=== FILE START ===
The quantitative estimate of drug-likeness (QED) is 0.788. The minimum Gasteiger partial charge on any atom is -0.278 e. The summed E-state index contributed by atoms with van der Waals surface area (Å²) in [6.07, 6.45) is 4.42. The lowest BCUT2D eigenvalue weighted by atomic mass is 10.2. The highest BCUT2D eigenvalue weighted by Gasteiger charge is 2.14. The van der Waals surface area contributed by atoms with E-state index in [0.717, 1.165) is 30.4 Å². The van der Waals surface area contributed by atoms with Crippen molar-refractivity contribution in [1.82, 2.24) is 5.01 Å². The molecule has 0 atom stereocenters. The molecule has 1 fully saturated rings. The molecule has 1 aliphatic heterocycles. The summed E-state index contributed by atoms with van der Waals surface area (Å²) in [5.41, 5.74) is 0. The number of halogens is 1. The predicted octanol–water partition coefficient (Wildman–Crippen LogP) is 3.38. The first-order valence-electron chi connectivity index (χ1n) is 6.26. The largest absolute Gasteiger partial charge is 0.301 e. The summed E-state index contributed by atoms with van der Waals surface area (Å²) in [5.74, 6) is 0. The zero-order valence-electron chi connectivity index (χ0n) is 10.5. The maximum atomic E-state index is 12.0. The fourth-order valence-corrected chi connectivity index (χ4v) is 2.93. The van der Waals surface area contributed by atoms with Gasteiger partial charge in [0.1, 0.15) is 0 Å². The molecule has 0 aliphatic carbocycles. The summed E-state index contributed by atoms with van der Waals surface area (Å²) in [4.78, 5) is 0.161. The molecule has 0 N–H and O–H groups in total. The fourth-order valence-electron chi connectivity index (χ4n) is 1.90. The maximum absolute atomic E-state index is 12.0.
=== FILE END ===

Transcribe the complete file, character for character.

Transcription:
The quantitative estimate of drug-likeness (QED) is 0.788. The minimum Gasteiger partial charge on any atom is -0.278 e. The summed E-state index contributed by atoms with van der Waals surface area (Å²) in [6.07, 6.45) is 4.42. The lowest BCUT2D eigenvalue weighted by atomic mass is 10.2. The highest BCUT2D eigenvalue weighted by Gasteiger charge is 2.14. The van der Waals surface area contributed by atoms with E-state index in [0.717, 1.165) is 30.4 Å². The van der Waals surface area contributed by atoms with Crippen molar-refractivity contribution in [1.82, 2.24) is 5.01 Å². The molecule has 0 atom stereocenters. The molecule has 1 fully saturated rings. The molecule has 1 aliphatic heterocycles. The summed E-state index contributed by atoms with van der Waals surface area (Å²) in [5.41, 5.74) is 0. The number of halogens is 1. The predicted octanol–water partition coefficient (Wildman–Crippen LogP) is 3.38. The first-order valence-electron chi connectivity index (χ1n) is 6.26. The largest absolute Gasteiger partial charge is 0.301 e. The summed E-state index contributed by atoms with van der Waals surface area (Å²) in [5.74, 6) is 0. The zero-order valence-electron chi connectivity index (χ0n) is 10.5. The maximum atomic E-state index is 12.0. The fourth-order valence-corrected chi connectivity index (χ4v) is 2.93. The van der Waals surface area contributed by atoms with Gasteiger partial charge in [0.1, 0.15) is 0 Å². The molecule has 0 aliphatic carbocycles. The summed E-state index contributed by atoms with van der Waals surface area (Å²) in [4.78, 5) is 0.161. The molecule has 0 N–H and O–H groups in total. The fourth-order valence-electron chi connectivity index (χ4n) is 1.90. The maximum absolute atomic E-state index is 12.0.